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Operations Managers: The Unsung Heroes of MLOps

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Read more about author Audrey Reznik.

Operations managers play a critical role in the MLOps life cycle. Without the proper infrastructure, the number of CPU nodes, or security checks, models, and applications built by data science and development teams are more likely to fail – if they even reach the deployment phase.

That’s why operations managers should be brought into the MLOps process from the beginning. Doing so can yield many benefits. For example, operations managers may be able to point out infrastructure compatibility issues as applications are being developed. This can save developers and scientists from having to go back and revise their work when development is almost complete. When an operations manager is involved, projects can run more smoothly, efficiently, and at speed – right from the start.

Let’s look more closely at how organizations can adjust their MLOps processes to involve operations managers throughout the entire development cycle.

Why It’s Important to Involve Operations Early

The value that operations managers bring to the development cycle cannot be overstated. They  support the entire MLOps process, from conception to deployment. Consider that:

  • Containerized applications cannot run smoothly without the proper number of clusters.
  • Programs cannot launch without the correct amount of compute power.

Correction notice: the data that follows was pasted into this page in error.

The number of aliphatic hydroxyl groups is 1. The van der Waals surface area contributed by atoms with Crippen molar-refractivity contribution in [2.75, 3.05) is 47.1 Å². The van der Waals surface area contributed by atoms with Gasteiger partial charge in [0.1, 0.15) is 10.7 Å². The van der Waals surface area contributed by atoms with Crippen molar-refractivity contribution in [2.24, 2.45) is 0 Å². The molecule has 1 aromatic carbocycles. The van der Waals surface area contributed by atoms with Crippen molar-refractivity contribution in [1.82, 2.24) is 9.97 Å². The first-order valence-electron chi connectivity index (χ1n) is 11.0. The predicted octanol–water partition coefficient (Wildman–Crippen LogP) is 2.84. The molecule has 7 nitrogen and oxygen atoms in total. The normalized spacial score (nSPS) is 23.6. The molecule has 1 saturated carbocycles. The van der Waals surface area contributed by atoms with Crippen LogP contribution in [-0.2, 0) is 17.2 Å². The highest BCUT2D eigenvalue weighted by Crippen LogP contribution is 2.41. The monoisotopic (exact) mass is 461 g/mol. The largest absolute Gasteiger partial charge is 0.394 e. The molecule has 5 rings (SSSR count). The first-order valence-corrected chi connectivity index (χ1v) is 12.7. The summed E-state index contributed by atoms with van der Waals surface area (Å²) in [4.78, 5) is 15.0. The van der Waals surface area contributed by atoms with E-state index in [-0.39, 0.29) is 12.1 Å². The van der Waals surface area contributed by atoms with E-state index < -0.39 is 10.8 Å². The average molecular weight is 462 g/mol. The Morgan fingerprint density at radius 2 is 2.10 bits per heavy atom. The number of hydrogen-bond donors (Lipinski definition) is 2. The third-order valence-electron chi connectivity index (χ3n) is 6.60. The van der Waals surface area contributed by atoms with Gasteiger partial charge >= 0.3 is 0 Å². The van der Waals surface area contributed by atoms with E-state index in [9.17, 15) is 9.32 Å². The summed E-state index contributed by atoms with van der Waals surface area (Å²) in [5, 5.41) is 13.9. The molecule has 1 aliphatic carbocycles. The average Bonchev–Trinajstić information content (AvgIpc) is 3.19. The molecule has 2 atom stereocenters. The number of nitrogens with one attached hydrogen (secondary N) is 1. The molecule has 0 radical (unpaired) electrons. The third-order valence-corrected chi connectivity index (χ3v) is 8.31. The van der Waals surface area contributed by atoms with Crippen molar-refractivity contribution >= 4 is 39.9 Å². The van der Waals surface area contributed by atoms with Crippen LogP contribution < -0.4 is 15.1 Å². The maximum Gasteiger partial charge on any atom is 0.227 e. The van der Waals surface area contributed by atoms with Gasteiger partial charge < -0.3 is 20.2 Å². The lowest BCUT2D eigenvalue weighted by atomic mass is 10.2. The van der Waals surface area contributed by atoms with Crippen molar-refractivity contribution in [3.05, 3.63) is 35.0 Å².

• Development and data science teams cannot collaborate successfully without the right underlying infrastructure. 

All of these fall under the purview of operations managers. But these are only some of the reasons why operations managers should be involved in the MLOps process from the beginning. Others include:

  • Ensuring an application runs well is easier to do when operations managers understand the purpose behind the application and how it was created, from the modeling phase on up.
  • Operations managers can point out flaws in the process before applications reach the deployment stage, helping to mitigate the need for significant rework at the end. Examples of flaws could include vulnerabilities, compatibility issues, and other challenges that could prevent applications from running optimally.
  • Operations managers can offer unique perspectives on how to make an application run better. For instance, they might recommend using a different or more efficient programming language for a particular application.

When an operations manager is invited to participate in the application development process, they become a true part of the MLOps team. The invitation to participate shows them that their work and perspectives are highly valued and are core to the success of the project.